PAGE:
Acoustic Neuroma Results of Brain Stem Evoked Response Audiometry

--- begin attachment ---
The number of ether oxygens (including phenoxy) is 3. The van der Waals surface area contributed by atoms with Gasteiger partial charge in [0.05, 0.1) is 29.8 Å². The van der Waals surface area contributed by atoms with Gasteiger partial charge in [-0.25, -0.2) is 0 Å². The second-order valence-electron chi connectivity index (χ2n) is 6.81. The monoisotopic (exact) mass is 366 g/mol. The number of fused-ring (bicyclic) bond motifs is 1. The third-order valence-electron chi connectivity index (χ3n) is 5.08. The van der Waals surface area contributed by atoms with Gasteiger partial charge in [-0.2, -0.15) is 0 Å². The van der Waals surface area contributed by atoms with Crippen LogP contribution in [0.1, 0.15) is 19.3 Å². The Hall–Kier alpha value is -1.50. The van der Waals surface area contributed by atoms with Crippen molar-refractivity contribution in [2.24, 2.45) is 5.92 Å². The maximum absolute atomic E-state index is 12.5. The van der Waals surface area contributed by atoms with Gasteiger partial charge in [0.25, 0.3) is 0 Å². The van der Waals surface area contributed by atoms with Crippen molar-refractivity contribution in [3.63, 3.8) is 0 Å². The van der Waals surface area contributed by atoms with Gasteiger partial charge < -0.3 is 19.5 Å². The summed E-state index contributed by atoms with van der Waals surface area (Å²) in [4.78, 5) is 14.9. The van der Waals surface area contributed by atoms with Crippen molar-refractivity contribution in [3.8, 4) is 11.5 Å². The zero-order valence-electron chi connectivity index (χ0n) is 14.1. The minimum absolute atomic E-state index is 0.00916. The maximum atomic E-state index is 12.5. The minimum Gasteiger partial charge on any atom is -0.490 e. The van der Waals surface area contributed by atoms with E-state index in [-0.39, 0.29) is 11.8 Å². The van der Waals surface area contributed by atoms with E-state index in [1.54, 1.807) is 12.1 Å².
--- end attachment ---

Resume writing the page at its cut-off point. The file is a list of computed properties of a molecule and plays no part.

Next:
AbstractABSTRACTBrain stem evoked response (BER) audiometry presents abnormal findings in patients with acoustic neuromas. The test involves averaging of recordings at the vertex as sound-triggered nerve impulses travel from the cochlea to the brain stem. From the time the sound stimulus arrives at the cochlea until it reaches the first major brain stem synapse (within 10 milliseconds), five major waves have been identified as typical of normal averaged responses. Abnormality in the cochlea or eighth nerve causes specific changes in pattern, primarily in wave latency. These latency shifts can be used to predict the site of the lesion. In evaluating 17 lesions of the cerebellopontine angle, BER audiometry was accurate in the diagnosis of all of the tumors. This diagnostic tool should play a prominent role when acoustic tumor is suspected.
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